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Stop using Facebook Messenger NOW as cyber-experts warn of privacy failure

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Stop using Facebook Messenger NOW as cyber-experts warn of privacy failure

 

FACEBOOK is making a big change to Messenger and now cyber-experts are telling users to quit the app.

The tech giant has plans to make Messenger end-to-end encrypted but this has created fears that child abuse could go undetected on the platform.

There are concerns that end-to-end encryption on Messenger could let child abuse go unnoticed
There are concerns that end-to-end encryption on Messenger could let child abuse go unnoticedCredit: Getty

In a Forbes article titled ‘Why You Should Stop Using Your Facebook Messenger App’ cyber-security expert Zak Doffman warned readers to move away from Messenger.

Doffman argues that with WhatsApp’s multi-device access feature in the works, it could soon have all the benefits of Messenger with end-to-end encryption already in place.

He writes: “If you’re still on Messenger, if you’re tied to its multi-device access, then as soon as WhatsApp’s full update reaches your phone you should switch.

“Unlike Messenger, it will be end-to-end encrypted across all your devices, it harvests much less of your data, and your security doesn’t come at the expense of added risk for others.”

Facebook is still working on its Messenger encryption privacy update, which some experts have applauded.

Doffman’s main concerns about Messenger seem to be data harvesting and the fact he thinks not all platforms should be end-to-end encrypted.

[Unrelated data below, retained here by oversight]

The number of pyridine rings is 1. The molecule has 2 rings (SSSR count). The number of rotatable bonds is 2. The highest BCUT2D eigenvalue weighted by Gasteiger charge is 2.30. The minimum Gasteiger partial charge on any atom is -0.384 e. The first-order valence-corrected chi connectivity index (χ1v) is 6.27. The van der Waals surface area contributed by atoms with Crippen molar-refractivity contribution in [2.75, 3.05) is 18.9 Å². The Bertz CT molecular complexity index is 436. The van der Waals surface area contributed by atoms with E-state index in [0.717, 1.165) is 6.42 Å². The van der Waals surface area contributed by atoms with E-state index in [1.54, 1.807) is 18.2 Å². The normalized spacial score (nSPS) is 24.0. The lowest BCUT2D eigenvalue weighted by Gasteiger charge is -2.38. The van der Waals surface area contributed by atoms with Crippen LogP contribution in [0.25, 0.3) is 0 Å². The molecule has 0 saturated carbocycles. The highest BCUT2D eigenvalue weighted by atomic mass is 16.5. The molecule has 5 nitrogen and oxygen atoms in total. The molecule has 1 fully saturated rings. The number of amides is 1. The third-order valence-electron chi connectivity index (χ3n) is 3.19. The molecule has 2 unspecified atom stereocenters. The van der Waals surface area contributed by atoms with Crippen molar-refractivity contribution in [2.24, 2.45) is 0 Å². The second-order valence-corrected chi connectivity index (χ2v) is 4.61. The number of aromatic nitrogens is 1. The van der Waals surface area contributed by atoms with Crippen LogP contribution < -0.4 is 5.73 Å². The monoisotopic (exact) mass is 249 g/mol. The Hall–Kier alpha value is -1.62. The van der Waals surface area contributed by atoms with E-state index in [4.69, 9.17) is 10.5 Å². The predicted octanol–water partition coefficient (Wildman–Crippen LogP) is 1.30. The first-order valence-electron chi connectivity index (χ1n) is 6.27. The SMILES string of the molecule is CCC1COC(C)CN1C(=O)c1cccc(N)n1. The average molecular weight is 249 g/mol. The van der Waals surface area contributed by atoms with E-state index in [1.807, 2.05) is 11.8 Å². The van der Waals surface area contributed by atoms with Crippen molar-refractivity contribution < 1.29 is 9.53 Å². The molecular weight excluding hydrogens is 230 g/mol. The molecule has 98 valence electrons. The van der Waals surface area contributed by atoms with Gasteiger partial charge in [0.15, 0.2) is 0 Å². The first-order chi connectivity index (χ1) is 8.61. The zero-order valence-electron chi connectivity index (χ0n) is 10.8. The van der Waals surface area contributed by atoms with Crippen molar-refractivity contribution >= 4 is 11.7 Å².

A big difference between Facebook Messenger and WhatsApp is that Messenger is liked to a Facebook profile, full of age identifying features.

This could aid a predator in contacting a child.

It would be much more difficult to search for underage people on WhatsApp unless you had their number.

Children’s charity NSPCC has said that end-to-end encryption could lead to a “significant drop in reports of child abuse… a [failure] to protect children from avoidable harm.”

At the moment, harmful messages and content in Facebook Messenger chats can be flagged.

Encryption could mean many of these messages go unnoticed.

This has left Facebook in a difficult situation, as not fully encrypting chats could be crucial for lawful intervention.

Doffman previously acknowledged that their are benefits to end-to-end encryption.

He suggested Messenger could be left so that lawful interception can take place but users should have the option to choose end-to-end encrypted services.

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